A historic era of Yankees baseball is coming to an end. Derek Jeter announced on Wednesday that he intends to retire following the 2014 season. Joel Sherman says the Yankees were not aware the announcement was coming, but Casey Close, Jeter’s agent, confirmed the news. Here is the important stuff from the announcement letter:
“Last year was a tough one for me. As I suffered through a bunch of injuries, I realized that some things that always came easily to me and were always fun had started to become a struggle. The one thing I always said to myself was that when baseball started to feel more like a job, it would become time to move forward.
“So really it was months ago that I realized that this season would likely be my last. As I came to this conclusion and shared it with my friends and family, they all told me to hold off saying anything until I was absolutely 100% sure.
“And the thing is, I could not be more sure. I know it in my heart. The 2014 season will be my last year playing professional baseball.”
Buried within the announcement, Jeter says he wants to start focusing on his personal life and begin a family of his own. That he managed to keep his personal life so private and his image squeaky clean over the years is truly impressive, especially in New York. Kinda weird to think about Jeter finally settling down and starting a family, isn’t it? Good for him.
“Derek called me this morning to tell me that he planned to retire following the season,” said Hal Steinbrenner in a statement. “In our conversation, I told him that I respected his decision because I know he put a lot of thought into it. I also let him know that I thought it was great that he was letting fans know now so they will have a chance to say goodbye to him.
“He is unquestionably one of the greatest Yankees ever. He has meant so much to fans, the organization, my father and our family. I’m glad we have this year to celebrate everything he has meant to us and all the great things he still stands to accomplish.”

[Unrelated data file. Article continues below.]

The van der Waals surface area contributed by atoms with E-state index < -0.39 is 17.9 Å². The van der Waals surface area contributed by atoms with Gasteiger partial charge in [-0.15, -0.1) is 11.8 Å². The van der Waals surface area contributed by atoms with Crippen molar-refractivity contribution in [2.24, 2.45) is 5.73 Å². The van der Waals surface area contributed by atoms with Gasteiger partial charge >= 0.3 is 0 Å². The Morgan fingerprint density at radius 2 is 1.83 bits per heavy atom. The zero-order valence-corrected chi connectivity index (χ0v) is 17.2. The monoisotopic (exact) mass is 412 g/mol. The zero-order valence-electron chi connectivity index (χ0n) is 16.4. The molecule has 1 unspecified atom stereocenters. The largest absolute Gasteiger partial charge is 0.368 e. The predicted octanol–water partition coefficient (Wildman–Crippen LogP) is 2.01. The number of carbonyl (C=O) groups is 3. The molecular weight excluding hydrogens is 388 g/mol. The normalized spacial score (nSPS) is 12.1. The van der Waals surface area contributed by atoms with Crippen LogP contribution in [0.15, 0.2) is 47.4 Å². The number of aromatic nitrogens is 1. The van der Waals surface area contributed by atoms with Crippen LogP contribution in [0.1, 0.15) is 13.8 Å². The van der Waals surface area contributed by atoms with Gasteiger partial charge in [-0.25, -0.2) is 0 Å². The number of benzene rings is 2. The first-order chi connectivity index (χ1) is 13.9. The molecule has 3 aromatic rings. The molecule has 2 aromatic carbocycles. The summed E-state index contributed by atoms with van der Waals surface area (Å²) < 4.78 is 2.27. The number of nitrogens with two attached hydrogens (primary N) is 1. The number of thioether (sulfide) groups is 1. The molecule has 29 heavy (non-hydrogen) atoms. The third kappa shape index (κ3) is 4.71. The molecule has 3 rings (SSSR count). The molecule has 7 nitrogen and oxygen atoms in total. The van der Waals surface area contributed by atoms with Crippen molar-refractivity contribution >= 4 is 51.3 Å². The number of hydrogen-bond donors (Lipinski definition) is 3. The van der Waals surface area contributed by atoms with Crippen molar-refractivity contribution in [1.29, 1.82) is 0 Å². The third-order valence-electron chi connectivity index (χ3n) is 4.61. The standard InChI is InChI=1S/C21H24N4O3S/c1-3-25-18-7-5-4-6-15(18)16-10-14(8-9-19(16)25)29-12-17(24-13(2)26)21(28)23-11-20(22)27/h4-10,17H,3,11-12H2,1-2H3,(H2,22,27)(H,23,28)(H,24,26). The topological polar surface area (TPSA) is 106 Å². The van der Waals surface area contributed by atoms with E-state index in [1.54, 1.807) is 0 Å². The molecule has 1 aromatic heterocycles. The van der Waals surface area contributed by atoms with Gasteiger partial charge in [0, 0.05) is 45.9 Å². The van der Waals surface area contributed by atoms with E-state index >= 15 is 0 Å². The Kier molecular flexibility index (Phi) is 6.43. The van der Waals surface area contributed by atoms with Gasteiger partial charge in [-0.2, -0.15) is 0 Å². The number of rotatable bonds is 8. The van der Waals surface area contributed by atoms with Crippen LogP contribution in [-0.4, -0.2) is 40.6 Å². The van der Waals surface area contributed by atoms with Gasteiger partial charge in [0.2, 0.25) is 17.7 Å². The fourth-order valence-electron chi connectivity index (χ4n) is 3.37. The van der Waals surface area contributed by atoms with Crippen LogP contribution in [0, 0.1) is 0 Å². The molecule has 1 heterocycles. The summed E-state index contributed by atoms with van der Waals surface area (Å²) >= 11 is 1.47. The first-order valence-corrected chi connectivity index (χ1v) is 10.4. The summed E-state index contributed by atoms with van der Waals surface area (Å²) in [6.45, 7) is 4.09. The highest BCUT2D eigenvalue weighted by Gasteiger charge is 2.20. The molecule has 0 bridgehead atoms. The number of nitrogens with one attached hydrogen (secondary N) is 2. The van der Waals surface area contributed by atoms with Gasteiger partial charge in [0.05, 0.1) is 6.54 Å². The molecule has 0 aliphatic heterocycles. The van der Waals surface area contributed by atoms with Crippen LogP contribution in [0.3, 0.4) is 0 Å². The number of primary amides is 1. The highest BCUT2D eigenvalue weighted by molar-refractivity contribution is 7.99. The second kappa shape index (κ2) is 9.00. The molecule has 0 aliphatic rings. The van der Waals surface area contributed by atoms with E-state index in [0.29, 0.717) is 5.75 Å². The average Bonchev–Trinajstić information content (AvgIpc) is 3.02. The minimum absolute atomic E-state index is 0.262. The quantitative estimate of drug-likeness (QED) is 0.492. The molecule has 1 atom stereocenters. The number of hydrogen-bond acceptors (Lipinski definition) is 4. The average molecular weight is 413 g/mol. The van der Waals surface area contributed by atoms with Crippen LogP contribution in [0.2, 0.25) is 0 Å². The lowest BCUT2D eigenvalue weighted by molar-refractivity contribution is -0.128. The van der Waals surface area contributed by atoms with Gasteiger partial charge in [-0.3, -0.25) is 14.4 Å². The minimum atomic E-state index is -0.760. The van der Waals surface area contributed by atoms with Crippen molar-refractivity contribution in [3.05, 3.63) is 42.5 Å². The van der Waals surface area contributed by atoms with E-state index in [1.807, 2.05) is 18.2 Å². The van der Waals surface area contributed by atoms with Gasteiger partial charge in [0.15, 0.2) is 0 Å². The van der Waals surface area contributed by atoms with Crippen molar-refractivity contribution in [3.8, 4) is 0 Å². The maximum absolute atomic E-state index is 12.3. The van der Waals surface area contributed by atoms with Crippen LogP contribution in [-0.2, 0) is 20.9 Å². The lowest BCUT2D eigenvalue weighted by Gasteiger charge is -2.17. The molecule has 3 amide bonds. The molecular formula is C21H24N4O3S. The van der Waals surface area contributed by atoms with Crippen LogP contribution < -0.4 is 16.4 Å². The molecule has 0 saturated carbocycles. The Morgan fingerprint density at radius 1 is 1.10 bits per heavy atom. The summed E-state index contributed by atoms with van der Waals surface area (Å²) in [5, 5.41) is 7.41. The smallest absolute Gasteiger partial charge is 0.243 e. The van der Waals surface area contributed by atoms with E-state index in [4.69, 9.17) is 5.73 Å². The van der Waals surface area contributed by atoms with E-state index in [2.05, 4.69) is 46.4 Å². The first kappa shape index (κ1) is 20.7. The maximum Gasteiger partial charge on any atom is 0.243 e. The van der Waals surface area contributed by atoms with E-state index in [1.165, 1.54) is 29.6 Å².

Jeter, who will turn 40 in June, missed all but 17 games last year due to a series of leg injuries, including the fractured ankle he suffered during Game One of the 2012 ALCS. Continued setbacks hampered him all year. He is healthy now and preparing for the season on his normal offseason schedule, so he should be able to avoid a repeat of 2013.
The Yankees drafted Jeter with the sixth overall pick in the 1992 draft, and he will retire as both the unquestioned greatest shortstop in Yankees history and as one of the top four or five shortstops in baseball history. With all due respect to Mariano Rivera, Jeter will likely be the greatest Yankee many of us ever see. He is all over the various franchise leaderboards, from hits (first) to games played (first) to batting average (seventh) to bWAR (fifth) and all sorts of other stuff. He is the only man in team history with 3,000+ hits and he also has those five World Series rings as well.
As of right now, Jeter ranks tenth all-time with 3,316 hits. He is only 99 hits away from tying Honus Wagner’s record for most hits by a shortstop, and a good but not great season (117+ hits) would push him into sixth place all-time. Another 199+ hit campaign would move him into fifth all-time, behind only Pete Rose, Ty Cobb, Hank Aaron, and Stan Musial. That’s some company right there. The Cap’n will retire following the 2014 season and be inducted into the Hall of Fame five years later, no doubt about it.
I assume this coming season will feature another Rivera-esque retirement tour, with mini-celebrations on the road and a massive blowout at Yankee Stadium in September. The Yankees play their final home game on Thursday, September 25th against the Orioles. Their final regular season game is scheduled for Sunday, September 28th at Fenway Park. Needless to say, they need to send this man out with a World Series championship.